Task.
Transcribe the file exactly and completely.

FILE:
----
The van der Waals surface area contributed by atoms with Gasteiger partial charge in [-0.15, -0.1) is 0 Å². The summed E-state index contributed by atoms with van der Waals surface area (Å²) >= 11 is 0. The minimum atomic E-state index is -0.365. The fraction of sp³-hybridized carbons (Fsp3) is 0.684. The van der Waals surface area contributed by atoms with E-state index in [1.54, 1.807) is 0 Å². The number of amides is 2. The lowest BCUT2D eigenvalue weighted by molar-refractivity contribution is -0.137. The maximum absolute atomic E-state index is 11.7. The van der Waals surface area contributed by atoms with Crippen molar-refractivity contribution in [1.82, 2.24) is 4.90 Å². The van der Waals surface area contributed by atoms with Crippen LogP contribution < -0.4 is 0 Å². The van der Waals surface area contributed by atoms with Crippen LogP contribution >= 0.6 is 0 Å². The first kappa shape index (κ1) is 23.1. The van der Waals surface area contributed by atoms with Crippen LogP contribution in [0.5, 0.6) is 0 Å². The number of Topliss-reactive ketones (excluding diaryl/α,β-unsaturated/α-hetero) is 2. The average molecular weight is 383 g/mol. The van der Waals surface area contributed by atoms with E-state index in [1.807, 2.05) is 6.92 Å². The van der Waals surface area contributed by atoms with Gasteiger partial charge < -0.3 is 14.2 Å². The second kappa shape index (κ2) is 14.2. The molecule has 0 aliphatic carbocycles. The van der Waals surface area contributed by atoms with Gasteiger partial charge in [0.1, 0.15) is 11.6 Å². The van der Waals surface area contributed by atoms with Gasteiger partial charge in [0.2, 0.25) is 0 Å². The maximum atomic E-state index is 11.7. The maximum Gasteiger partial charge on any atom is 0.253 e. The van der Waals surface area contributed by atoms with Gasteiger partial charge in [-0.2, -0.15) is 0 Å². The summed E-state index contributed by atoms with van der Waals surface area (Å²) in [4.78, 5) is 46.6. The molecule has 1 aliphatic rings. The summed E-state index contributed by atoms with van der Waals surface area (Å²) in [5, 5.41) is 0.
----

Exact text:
The van der Waals surface area contributed by atoms with Gasteiger partial charge in [-0.15, -0.1) is 0 Å². The summed E-state index contributed by atoms with van der Waals surface area (Å²) >= 11 is 0. The minimum atomic E-state index is -0.365. The fraction of sp³-hybridized carbons (Fsp3) is 0.684. The van der Waals surface area contributed by atoms with E-state index in [1.54, 1.807) is 0 Å². The number of amides is 2. The lowest BCUT2D eigenvalue weighted by molar-refractivity contribution is -0.137. The maximum absolute atomic E-state index is 11.7. The van der Waals surface area contributed by atoms with Crippen molar-refractivity contribution in [1.82, 2.24) is 4.90 Å². The van der Waals surface area contributed by atoms with Crippen LogP contribution < -0.4 is 0 Å². The van der Waals surface area contributed by atoms with Crippen LogP contribution >= 0.6 is 0 Å². The first kappa shape index (κ1) is 23.1. The van der Waals surface area contributed by atoms with Crippen LogP contribution in [0.5, 0.6) is 0 Å². The number of Topliss-reactive ketones (excluding diaryl/α,β-unsaturated/α-hetero) is 2. The average molecular weight is 383 g/mol. The van der Waals surface area contributed by atoms with E-state index in [1.807, 2.05) is 6.92 Å². The van der Waals surface area contributed by atoms with Gasteiger partial charge < -0.3 is 14.2 Å². The second kappa shape index (κ2) is 14.2. The molecule has 0 aliphatic carbocycles. The van der Waals surface area contributed by atoms with Gasteiger partial charge in [0.1, 0.15) is 11.6 Å². The van der Waals surface area contributed by atoms with Gasteiger partial charge in [0.2, 0.25) is 0 Å². The maximum atomic E-state index is 11.7. The maximum Gasteiger partial charge on any atom is 0.253 e. The van der Waals surface area contributed by atoms with Gasteiger partial charge in [-0.2, -0.15) is 0 Å². The summed E-state index contributed by atoms with van der Waals surface area (Å²) in [4.78, 5) is 46.6. The molecule has 1 aliphatic rings. The summed E-state index contributed by atoms with van der Waals surface area (Å²) in [5, 5.41) is 0.